Unplanned Movie - Legalities of Disputing MPAA Ratings
MPAA gives Unplanned movie a surprise “R” rating
Before opening day, the Motion Picture Association of America (“MPAA”) informed the filmmakers of Unplanned that they would give the movie an “R” rating due to “some disturbing/bloody images,” unless the filmmakers removed scenes portraying a few abortion procedures. While the MPAA regularly gives “PG-13” ratings to movies with sexual content and graphic violence, the “R” rating for Unplanned came as a surprise. Other “PG-13” rated movies include The Hunger Games, Taken, and Austin Powers: The Spy Who Shagged Me. The filmmakers refused to make the changes to the film.
In addition to Unplanned, Pure Flix produced other Christian-theme movies including God’s Not Dead 2 and The Case for Christ. Both of these movies received “PG” ratings. Unplanned’s “R” rating is the first in studio history and that controversial rating could present a problem for a family-friendly studio.
As expected, it did not take long for political action on both sides of the issue to take place. Whether motivated by politics or legitimately deserved, how does a studio challenge an “R” rating by the MPAA?
Can a MPAA rating be disputed legally?
According to the MPAA’s website, “Established in 1968, the film rating system provides parents with the information needed to determine if a film is appropriate for their children.” The ratings board includes less than a dozen voting members, all of them parents, who discuss the film after screening it.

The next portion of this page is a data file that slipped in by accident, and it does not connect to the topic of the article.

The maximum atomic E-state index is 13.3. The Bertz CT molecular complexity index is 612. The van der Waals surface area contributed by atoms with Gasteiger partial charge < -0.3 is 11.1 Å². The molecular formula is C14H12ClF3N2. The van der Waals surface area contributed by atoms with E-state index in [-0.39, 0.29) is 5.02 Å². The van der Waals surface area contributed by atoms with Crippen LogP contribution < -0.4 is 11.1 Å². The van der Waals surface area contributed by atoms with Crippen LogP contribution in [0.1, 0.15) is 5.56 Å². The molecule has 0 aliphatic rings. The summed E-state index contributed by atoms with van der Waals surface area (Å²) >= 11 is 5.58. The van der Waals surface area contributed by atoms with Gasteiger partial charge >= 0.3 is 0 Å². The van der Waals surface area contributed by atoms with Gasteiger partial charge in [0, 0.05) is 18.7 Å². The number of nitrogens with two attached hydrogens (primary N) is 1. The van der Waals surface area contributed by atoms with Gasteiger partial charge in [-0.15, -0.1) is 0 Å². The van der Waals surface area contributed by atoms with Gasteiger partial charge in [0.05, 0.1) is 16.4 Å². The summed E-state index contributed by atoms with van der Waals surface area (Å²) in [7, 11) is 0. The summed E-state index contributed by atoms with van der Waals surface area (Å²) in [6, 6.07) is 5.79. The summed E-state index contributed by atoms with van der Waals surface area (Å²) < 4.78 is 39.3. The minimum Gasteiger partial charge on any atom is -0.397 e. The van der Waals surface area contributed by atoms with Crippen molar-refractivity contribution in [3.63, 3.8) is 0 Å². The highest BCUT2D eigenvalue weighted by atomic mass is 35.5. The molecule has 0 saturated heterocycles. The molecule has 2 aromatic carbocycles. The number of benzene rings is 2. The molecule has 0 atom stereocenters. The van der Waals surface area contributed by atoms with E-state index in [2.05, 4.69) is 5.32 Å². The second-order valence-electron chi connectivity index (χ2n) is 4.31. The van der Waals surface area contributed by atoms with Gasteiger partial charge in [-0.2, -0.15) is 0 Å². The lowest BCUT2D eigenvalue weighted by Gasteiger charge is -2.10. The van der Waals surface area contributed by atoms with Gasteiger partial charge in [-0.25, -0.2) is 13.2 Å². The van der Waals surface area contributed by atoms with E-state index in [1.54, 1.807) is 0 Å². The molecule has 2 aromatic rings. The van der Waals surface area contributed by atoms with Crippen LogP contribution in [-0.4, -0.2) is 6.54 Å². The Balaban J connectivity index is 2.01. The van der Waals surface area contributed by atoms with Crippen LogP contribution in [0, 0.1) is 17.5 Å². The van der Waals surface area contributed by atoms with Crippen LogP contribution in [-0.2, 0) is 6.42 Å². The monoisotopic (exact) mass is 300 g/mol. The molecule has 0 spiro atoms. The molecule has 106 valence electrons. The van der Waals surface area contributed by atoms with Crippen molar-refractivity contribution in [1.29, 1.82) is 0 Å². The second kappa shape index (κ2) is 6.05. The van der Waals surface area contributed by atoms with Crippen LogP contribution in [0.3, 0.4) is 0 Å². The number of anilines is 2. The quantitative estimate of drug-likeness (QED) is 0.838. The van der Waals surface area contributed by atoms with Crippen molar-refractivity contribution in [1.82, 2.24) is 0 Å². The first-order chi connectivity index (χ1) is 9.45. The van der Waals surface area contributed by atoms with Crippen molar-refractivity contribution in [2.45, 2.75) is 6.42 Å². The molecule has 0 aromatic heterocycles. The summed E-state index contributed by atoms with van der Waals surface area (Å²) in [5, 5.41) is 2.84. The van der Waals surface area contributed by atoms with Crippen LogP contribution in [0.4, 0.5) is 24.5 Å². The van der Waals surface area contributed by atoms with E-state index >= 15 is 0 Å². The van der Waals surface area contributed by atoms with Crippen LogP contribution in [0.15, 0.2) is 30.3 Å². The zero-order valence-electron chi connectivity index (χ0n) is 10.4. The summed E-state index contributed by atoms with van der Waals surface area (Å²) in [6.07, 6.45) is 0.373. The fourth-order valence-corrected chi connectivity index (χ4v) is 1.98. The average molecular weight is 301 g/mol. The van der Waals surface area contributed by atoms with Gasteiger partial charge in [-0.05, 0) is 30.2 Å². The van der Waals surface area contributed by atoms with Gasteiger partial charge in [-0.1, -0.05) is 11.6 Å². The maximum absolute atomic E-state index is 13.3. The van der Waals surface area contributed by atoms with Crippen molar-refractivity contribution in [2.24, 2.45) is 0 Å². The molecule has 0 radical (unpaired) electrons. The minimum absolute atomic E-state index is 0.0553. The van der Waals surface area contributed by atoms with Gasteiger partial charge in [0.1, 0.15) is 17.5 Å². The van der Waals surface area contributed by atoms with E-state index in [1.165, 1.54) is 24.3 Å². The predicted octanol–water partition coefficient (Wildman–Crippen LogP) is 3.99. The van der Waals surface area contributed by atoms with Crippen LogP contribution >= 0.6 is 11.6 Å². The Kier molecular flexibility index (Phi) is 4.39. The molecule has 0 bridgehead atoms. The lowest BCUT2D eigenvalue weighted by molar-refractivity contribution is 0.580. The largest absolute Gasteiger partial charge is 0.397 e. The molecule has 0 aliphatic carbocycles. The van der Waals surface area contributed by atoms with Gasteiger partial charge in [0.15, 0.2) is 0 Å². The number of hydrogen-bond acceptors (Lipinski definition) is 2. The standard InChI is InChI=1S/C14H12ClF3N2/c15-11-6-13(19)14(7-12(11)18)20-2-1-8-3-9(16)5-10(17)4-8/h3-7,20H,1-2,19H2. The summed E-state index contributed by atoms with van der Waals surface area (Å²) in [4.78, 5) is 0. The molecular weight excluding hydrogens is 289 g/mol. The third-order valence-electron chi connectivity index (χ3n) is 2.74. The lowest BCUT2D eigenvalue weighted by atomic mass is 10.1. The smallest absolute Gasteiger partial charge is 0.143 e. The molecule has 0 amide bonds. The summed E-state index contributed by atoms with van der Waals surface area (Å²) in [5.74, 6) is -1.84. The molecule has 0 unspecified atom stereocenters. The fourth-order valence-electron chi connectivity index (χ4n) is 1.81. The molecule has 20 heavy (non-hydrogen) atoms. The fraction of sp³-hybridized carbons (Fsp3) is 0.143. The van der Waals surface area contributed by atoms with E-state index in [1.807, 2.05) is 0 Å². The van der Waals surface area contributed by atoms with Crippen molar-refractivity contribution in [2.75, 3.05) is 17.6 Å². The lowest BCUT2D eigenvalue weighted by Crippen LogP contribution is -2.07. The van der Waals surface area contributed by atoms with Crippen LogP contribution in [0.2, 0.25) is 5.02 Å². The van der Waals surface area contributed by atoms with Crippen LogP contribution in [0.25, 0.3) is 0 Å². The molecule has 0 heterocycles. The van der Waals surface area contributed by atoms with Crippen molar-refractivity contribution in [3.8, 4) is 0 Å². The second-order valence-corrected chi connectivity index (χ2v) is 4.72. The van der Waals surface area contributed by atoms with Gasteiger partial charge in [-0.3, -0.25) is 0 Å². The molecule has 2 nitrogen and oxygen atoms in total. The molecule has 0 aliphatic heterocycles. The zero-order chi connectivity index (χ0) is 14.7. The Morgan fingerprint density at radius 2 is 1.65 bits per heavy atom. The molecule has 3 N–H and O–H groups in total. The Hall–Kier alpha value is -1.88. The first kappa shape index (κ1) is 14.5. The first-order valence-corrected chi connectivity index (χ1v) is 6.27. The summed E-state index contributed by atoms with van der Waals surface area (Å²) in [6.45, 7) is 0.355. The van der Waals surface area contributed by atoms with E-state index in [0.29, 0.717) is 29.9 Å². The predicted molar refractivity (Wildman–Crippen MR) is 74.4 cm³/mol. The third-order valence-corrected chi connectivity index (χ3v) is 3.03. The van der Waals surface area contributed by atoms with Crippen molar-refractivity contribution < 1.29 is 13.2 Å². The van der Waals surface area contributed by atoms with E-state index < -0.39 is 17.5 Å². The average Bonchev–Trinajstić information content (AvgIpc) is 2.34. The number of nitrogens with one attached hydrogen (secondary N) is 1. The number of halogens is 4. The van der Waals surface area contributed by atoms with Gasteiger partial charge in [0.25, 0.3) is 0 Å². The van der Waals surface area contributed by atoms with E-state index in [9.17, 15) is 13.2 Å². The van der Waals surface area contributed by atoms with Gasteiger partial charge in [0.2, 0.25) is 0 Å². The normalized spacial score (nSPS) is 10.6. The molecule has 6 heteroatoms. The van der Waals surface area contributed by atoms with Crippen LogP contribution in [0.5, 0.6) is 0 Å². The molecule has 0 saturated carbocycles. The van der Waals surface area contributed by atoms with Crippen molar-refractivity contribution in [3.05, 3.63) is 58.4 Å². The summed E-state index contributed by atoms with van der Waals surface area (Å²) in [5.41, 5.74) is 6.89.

The MPAA apparently has an appeals process that allows filmmakers to challenge their rating, but the process can slow down release of a film and does not guarantee a new rating. In 2017, The Weinstein Company announced that the studio planned to challenge the “R” rating to the film 3 Generations arguing that it should be rated “PG-13” in part so that high school students could see the film. The challenge succeeded as the film was re-rated as “PG-13.”
In addition to the MPAA appeals process, there appears to be the possibility for direct negotiations between the filmmakers and the ratings board. Based on the 3 Generations challenge, political and special interest pressure may also applied to challenge and perhaps change ratings. Success appears to be based on a challenge-by-challenge basis.
Unplanned works around the MPAA. Will that strategy be successful?
Instead of following in The Weinstein Company’s footsteps and directly challenging the MPAA’s controversial rating, which could have delayed the movie’s launch, Abby Johnson reached out to parents directly in an open letter to explain their view of the movie and its MPAA rating:
Abby Johnson's full letter to parents
I wanted to take a few minutes before my movie, Unplanned, comes out in theaters to talk to you. Mom-to-mom. Parent-to-parent. As you know, the movie received an R rating from the MPAA, and I imagine that may make you nervous about allowing your children to see it. Setting aside that, it feels a little weird to have a movie made about my life, and even weirder to be told that my life is “rated R.” I want to tell you, as a mother, what you can expect from the film: The movie does not have profanity. The Lord’s Name is not taken in vain or disrespected. There is no nudity, no immodesty, and certainly no sex or “suggestive” moments. None.